Microbiologist Gets Creative Using Instagram
Pictured is Tardigrade or 'water bear,' a microbial eukaryote, magnified 400 times. (Photo credit: Hunter N. Hines @microbialecology)
With a big push to get a global audience – young and old – excited about science, a Ph.D. student at Florida Atlantic University’s Harbor Branch Oceanographic Institute is thinking outside-the-box. Hunter Hines has turned to the social media platform of Instagram to engage audiences in scientific exchange across the world and has come up with the right formula for success. He is encouraging other scientists to follow suit.
Hines, lead author and a Ph.D. student who conducted research in the McCarthy Laboratory at FAU’s Harbor Branch, along with Sally Warring, Ph.D., a postdoctoral researcher at the American Museum of Natural History in New York, published an article in Nature “Careers Community” to share their experience and knowledge about using social media in microbiology outreach at a global scale. Microbiology is the study of all living things that are too small to see with the naked eye.
Hines’ Instagram account @microbialecology currently has 55,000 followers and at the end of 2018, his account received more than 1.4 million views in a single week. Around that same time, his posts also went viral and were picked up by more than 30 international outlets including National Geographic Russia.
The authors advise scientists to look at Instagram as a microphone for amplifying newly published research and current projects in real time to a much wider audience than conventional scientific publishing can manage. They note that Instagram provides an outstanding platform for scientists to share imagery from the lab, field, microscope, data figures and selfies in interesting and informative ways. Activities on their own Instagram accounts have led to ongoing collaborations with artists, filmmakers, industry professionals, community groups, start-ups and nonprofit organizations from all over the world.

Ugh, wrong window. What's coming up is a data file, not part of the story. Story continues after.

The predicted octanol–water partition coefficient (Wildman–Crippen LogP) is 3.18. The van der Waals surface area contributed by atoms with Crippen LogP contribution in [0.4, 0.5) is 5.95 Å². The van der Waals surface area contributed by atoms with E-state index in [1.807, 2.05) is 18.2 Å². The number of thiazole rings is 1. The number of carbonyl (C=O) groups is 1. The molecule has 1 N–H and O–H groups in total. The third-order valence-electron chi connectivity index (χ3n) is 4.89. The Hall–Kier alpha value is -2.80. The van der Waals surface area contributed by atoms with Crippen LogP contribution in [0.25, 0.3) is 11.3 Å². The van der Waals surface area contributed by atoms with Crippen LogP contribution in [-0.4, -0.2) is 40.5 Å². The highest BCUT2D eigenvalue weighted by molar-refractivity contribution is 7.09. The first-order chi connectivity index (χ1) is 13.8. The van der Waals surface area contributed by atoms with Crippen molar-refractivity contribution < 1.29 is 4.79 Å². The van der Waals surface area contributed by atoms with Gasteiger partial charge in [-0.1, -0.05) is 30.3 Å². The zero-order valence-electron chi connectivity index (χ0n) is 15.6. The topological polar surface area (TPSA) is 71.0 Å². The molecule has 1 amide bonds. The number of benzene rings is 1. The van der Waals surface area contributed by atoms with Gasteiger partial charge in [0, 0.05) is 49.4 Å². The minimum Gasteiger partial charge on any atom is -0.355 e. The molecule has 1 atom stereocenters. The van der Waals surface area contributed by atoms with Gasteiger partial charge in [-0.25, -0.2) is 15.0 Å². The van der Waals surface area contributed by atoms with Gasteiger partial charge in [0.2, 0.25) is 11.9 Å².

While in graduate school, Hines and Warring both created Instagram accounts to share photos and video clips of microorganisms they encountered through their research. They wanted to share the wonder of what they saw through the microscope. They note that it is nearly impossible to predict what will go viral. Keeping track of the impact of their posts has provided them with experience on how to communicate microbiology with a tone that is understandable and relaxed, yet informative.
Scientists produce immense amounts of data in many different forms, and Instagram is an effective platform to share this information with a wide audience. Hines and Warring say that their goal is to stimulate interest and conversation rather than to be conclusive.
The authors’ time on Instagram has left them thinking about the great public interest in the daily workings of science. They stress that many researchers could find a following for their work, from audiences with specialist-level interest to those with no familiarity with science.
They have found that questions can lead to general conversations about the basic biology of a cell, the nature of consciousness and intelligent life, and the role of climate change and pollution in shaping ecosystems. The more engaged scientists are with their followers, the more they will get back.
The article, “How We Use Instagram to Communicate Microbiology to the Public,” is available at www.nature.com/articles/d41586-019-00493-3 (Nature: doi: 10.1038/d41586-019-00493-3).
Hines' Instagram account is @microbialecology and his website is www.instagram.com/microbialecology/.